At 3,276 square feet, this 1980s Arlington home originally boasted a generous footprint but had a complex design that just did not flow.
DC-based architecture firm EL Studio helped revamp the center-hall colonial into an open, modern, and convenient space perfect for an active family of five.
“It’s not a small house,” says Elizabeth Emerson, principal and co-founder of EL Studio. “There’s a lot of square footage, but the rooms just didn’t work well altogether. It was bunched up in the middle, with spaces pushed to the peripheral, and the entry hall was congested and plugged up. It all just felt quite claustrophobic.” And with three young boys, there was a strong need for a more open floor plan for better sight lines.
“When you were in the sitting area, you couldn’t see the kitchen, and when you were in the kitchen, you couldn’t see the playroom,” says Mark Lawrence, principal and co-founder of EL Studio. “There just needed to be a lot more connectivity in the plan.”
By opening up the wall between the previous addition and the original house, the architects created more space for the family’s everyday use, taking the home from an isolated feel to a more cohesive one.
They moved back the kitchen into the existing addition, opening up the center of the house and making much more room for family activities.
“Sitting in the kitchen looking out toward the living room now brings a small joy in what is otherwise a usually hectic day,” notes homeowner Phillips Ross. “This was our first-ever renovation, so we didn’t know the specifics of what we wanted, just abstract concepts of light, openness, and modernity — and we got that in spades.”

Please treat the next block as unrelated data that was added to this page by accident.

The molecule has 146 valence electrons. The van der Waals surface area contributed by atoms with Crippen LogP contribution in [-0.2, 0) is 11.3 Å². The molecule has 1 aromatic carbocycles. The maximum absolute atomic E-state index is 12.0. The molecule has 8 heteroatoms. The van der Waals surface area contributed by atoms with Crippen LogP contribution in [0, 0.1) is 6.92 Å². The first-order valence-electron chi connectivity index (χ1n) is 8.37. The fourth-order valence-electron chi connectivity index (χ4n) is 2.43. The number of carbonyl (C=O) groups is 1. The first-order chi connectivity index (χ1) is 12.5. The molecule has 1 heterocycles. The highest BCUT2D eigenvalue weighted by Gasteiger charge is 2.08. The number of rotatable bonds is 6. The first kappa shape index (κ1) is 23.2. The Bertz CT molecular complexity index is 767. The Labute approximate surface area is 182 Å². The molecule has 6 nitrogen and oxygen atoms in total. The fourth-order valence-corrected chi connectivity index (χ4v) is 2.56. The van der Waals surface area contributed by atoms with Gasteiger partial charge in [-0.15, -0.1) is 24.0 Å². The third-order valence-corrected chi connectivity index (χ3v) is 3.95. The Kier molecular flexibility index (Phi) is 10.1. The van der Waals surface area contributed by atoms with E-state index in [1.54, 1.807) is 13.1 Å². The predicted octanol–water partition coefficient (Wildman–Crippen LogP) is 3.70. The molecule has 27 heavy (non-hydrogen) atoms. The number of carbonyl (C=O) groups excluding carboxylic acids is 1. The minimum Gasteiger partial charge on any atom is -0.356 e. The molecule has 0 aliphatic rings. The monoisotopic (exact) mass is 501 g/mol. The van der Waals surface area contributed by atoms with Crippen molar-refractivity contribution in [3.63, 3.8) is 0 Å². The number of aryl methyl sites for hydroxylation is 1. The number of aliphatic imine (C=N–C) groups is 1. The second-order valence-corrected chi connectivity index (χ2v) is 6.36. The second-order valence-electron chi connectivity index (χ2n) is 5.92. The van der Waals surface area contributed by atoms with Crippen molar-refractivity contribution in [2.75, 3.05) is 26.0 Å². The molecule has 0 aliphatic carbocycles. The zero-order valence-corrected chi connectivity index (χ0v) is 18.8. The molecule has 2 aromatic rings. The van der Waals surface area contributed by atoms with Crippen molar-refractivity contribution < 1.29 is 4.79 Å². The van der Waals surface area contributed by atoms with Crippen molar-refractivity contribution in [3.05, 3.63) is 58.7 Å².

Perfect for Family Life
How a design project can benefit a family’s lifestyle is often a significant consideration when discussing a renovation project, Emerson explains.
For instance, this family has children who are involved in sports and often bring home muddy uniforms from games and other outdoor activities. To accommodate the kids, the family opted to move the laundry room down to the first floor.
In turn, the relocated laundry room opened up an opportunity to expand the vanity in the upstairs shared bathroom, allowing for more space for the kids to get ready in the morning.
Also part of the renovation, the ceiling received its own special attention.
Above the kitchen, a low gambrel roof with wooden trusses was replaced with thin steel channel trusses that created a larger and airier vertical space. The renovation also added two large skylights to help accentuate the ceiling’s graceful sloping surfaces at night.
Another existing skylight in the home helped determine the placement for the guest bathroom, another part of the project. A shower was placed directly underneath, creating a subtle connection to the outdoors.
Quite possibly the most unusual part of this renovation is the staircase handrail leading to the entryway, which was prototyped and fabricated using a 3D printer.
The existing staircase had previously acted as a barrier in the center of the ground floor. To increase the visual flow between the living room and the kitchen-and-dining space, workers removed large areas of the drywall and contractor-grade details.
The newly designed handrail features a large curve that works to smooth out the trajectory of energetic young boys rounding corners at top speed — and fulfills the family’s ergonomic and safety requirements.
While EL Studio often uses its 3D printer in various stages of their design projects, Lawrence notes this was the first time they took advantage of it during the actual construction process.
“The handrail is definitely a statement piece, both for its elegance and fun,” says Ross, adding that everyone is enjoying the handrail. “The kids like to slide their stuffed animals down it.”